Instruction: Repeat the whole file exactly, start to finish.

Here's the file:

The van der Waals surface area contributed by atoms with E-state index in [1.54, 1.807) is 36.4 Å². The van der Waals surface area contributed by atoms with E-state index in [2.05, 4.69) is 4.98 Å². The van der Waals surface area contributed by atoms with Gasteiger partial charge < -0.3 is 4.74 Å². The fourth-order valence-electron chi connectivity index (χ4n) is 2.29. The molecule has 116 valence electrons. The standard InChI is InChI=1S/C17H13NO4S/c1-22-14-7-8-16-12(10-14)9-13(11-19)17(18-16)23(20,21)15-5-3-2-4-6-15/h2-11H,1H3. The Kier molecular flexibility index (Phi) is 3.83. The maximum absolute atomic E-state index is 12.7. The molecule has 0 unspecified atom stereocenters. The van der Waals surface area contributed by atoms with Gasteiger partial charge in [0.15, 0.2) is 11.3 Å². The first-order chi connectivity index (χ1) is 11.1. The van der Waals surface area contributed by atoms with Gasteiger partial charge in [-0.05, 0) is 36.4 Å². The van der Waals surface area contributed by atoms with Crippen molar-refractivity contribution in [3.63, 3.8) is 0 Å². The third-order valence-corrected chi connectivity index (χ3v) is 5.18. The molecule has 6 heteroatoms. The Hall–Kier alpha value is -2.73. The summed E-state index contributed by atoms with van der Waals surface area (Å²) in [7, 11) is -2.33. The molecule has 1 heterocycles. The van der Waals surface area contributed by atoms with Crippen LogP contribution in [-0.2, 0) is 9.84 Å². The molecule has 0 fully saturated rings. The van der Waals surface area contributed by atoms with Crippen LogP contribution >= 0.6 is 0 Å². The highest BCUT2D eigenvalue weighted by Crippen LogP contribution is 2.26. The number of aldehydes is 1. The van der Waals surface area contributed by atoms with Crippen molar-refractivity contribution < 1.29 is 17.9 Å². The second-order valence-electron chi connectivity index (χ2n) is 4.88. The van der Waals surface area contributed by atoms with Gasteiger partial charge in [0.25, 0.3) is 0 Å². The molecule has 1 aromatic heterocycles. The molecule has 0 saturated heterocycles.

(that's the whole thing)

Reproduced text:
The van der Waals surface area contributed by atoms with E-state index in [1.54, 1.807) is 36.4 Å². The van der Waals surface area contributed by atoms with E-state index in [2.05, 4.69) is 4.98 Å². The van der Waals surface area contributed by atoms with Gasteiger partial charge < -0.3 is 4.74 Å². The fourth-order valence-electron chi connectivity index (χ4n) is 2.29. The molecule has 116 valence electrons. The standard InChI is InChI=1S/C17H13NO4S/c1-22-14-7-8-16-12(10-14)9-13(11-19)17(18-16)23(20,21)15-5-3-2-4-6-15/h2-11H,1H3. The Kier molecular flexibility index (Phi) is 3.83. The maximum absolute atomic E-state index is 12.7. The molecule has 0 unspecified atom stereocenters. The van der Waals surface area contributed by atoms with Gasteiger partial charge in [0.15, 0.2) is 11.3 Å². The first-order chi connectivity index (χ1) is 11.1. The van der Waals surface area contributed by atoms with Gasteiger partial charge in [-0.05, 0) is 36.4 Å². The van der Waals surface area contributed by atoms with Crippen molar-refractivity contribution in [3.63, 3.8) is 0 Å². The third-order valence-corrected chi connectivity index (χ3v) is 5.18. The molecule has 6 heteroatoms. The Hall–Kier alpha value is -2.73. The summed E-state index contributed by atoms with van der Waals surface area (Å²) in [7, 11) is -2.33. The molecule has 1 heterocycles. The van der Waals surface area contributed by atoms with Crippen LogP contribution in [-0.2, 0) is 9.84 Å². The molecule has 0 fully saturated rings. The van der Waals surface area contributed by atoms with Crippen LogP contribution >= 0.6 is 0 Å². The highest BCUT2D eigenvalue weighted by Crippen LogP contribution is 2.26. The number of aldehydes is 1. The van der Waals surface area contributed by atoms with Crippen molar-refractivity contribution < 1.29 is 17.9 Å². The second-order valence-electron chi connectivity index (χ2n) is 4.88. The van der Waals surface area contributed by atoms with Gasteiger partial charge in [0.25, 0.3) is 0 Å². The molecule has 1 aromatic heterocycles. The molecule has 0 saturated heterocycles.